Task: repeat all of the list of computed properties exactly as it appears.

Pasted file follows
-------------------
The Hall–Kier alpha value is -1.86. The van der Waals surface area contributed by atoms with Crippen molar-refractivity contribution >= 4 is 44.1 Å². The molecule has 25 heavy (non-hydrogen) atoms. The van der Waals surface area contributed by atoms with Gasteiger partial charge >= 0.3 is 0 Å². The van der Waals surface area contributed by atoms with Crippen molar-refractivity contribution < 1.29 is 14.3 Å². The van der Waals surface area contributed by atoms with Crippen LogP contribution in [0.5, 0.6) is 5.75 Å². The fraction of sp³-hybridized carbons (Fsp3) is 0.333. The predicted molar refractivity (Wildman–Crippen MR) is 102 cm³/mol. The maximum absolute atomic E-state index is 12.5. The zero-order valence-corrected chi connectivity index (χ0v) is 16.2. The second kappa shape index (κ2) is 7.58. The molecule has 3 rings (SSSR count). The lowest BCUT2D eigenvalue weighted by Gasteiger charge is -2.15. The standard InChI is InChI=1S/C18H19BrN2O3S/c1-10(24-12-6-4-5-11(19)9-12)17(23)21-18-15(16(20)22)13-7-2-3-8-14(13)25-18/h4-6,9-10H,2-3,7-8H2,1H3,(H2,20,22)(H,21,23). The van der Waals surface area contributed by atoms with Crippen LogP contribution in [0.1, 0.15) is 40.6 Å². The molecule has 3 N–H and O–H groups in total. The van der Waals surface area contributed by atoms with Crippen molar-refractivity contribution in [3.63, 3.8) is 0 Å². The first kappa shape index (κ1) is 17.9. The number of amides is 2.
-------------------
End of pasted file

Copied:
The Hall–Kier alpha value is -1.86. The van der Waals surface area contributed by atoms with Crippen molar-refractivity contribution >= 4 is 44.1 Å². The molecule has 25 heavy (non-hydrogen) atoms. The van der Waals surface area contributed by atoms with Gasteiger partial charge >= 0.3 is 0 Å². The van der Waals surface area contributed by atoms with Crippen molar-refractivity contribution < 1.29 is 14.3 Å². The van der Waals surface area contributed by atoms with Crippen LogP contribution in [0.5, 0.6) is 5.75 Å². The fraction of sp³-hybridized carbons (Fsp3) is 0.333. The predicted molar refractivity (Wildman–Crippen MR) is 102 cm³/mol. The maximum absolute atomic E-state index is 12.5. The zero-order valence-corrected chi connectivity index (χ0v) is 16.2. The second kappa shape index (κ2) is 7.58. The molecule has 3 rings (SSSR count). The lowest BCUT2D eigenvalue weighted by Gasteiger charge is -2.15. The standard InChI is InChI=1S/C18H19BrN2O3S/c1-10(24-12-6-4-5-11(19)9-12)17(23)21-18-15(16(20)22)13-7-2-3-8-14(13)25-18/h4-6,9-10H,2-3,7-8H2,1H3,(H2,20,22)(H,21,23). The van der Waals surface area contributed by atoms with Crippen LogP contribution in [0.1, 0.15) is 40.6 Å². The molecule has 3 N–H and O–H groups in total. The van der Waals surface area contributed by atoms with Crippen molar-refractivity contribution in [3.63, 3.8) is 0 Å². The first kappa shape index (κ1) is 17.9. The number of amides is 2.